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Churchill War Rooms

 

The Churchill War Rooms is a museum in London and one of the five branches of the Imperial War Museum. The museum comprises the Cabinet War Rooms, a historic underground complex that housed a British government command centre throughout the Second World War, and the Churchill Museum, a biographical museum exploring the life of British statesman Winston Churchill.

After the war, the historic value of the Cabinet War Rooms was recognised. Their preservation became the responsibility of the Ministry of Works and later the Department for the Environment, during which time very limited numbers of the public were able to visit by appointment. In the early 1980s the Imperial War Museum was asked to take over the administration of the site, and the Cabinet War Rooms were opened to the public in April 1984. The museum was reopened in 2005 following a major redevelopment as the Churchill Museum and Cabinet War Rooms, but in 2010 this title was shortened to the Churchill War Rooms.

Work to convert the basement of the New Public Offices began, under the supervision of Ismay and Sir Leslie Hollis, in June 1938. The work included installing communications and broadcasting equipment, sound-proofing, ventilation and reinforcement. Meanwhile, by the summer of 1938 the War Office, Admiralty and Air Ministry had developed the concept of a Central War Room that would facilitate discussion and decision-making between the Chiefs of Staff of the armed forces.

During its operational life two of the Cabinet War Rooms were of particular importance. Once operational, the facility's Map Room was in constant use and manned around the clock by officers of the Royal Navy, British army and Royal Air Force. Thesee Minister and the military Chiefs of Staff.

On 22 October 1940, during the Blitz bombing campaign against Britain, it was decided to increase the protection of the Cabinet War Rooms by the installation of a massive layer of concrete known as 'the Slab'. Up to 5 feet (1.5 metres) thick, the Slab was progressively extended and by spring 1941 the increased protection had enabled the Cabinet War Rooms to expand to three times their original size. While the usage of many of the War Rooms' individual rooms changed over the course of the war, the facility included dormitories for staff, private bedrooms for military officers and senior ministers, and rooms for typists or telephone switchboard operators.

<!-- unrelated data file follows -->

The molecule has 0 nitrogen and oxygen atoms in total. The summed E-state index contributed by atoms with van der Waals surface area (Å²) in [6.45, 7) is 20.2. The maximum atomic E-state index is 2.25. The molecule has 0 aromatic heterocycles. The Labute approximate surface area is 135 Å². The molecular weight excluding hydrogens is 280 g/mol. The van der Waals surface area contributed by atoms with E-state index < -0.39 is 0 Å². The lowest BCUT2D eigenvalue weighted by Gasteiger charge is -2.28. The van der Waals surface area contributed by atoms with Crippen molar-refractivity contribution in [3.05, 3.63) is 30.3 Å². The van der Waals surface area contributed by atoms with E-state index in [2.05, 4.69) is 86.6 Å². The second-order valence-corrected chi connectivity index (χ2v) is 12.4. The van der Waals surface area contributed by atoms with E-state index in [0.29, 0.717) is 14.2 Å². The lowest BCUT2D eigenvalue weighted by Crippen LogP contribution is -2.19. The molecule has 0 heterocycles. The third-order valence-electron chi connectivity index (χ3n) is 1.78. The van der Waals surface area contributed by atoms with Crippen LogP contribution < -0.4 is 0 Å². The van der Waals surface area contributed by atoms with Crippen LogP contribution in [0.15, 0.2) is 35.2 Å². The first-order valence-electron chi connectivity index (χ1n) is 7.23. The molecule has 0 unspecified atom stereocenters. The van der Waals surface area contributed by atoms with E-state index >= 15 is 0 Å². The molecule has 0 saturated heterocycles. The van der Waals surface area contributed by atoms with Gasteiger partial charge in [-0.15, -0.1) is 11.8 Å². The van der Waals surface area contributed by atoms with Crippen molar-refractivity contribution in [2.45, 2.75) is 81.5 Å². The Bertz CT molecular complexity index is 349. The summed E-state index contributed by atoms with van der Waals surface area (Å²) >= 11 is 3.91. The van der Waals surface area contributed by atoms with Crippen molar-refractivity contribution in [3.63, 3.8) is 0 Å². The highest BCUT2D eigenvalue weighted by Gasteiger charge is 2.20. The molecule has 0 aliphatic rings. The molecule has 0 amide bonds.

After the end of the war, the Cabinet War Rooms became redundant and were abandoned. Their maintenance became the responsibility of the Ministry of Works. In March 1948 the question of public access to the War Rooms was raised in Parliament and the Minister responsible, Charles Key MP, considered that 'it would not be practicable to throw open for inspection by the general public accommodation which forms part of an office where confidential work is carried on'. Even so, a tour was organised for journalists on 17 March, with members of the press being welcomed by Lord Ismay and shown around the Rooms by their custodian, Mr. George Rance.

In 1974, the Imperial War Museum was approached by the government and asked to consider taking over the administration of the site. A feasibility study was prepared but came to nothing, the museum feeling it did not have sufficient resources to commit to the War Rooms. In 1981, Prime Minister Margaret Thatcher, known as an admirer of Winston Churchill, expressed the hope that the Rooms could be opened before the next general election. The Imperial War Museum was again approached. Initially still reluctant, the museum's trustees decided in January 1982 that the museum would take over the site, on the understanding that the government would make the necessary resources available. The initial costs were to be met by the Department for the Environment and the War Rooms intended to be self-supporting thereafter.

Missouri Civil War Museum


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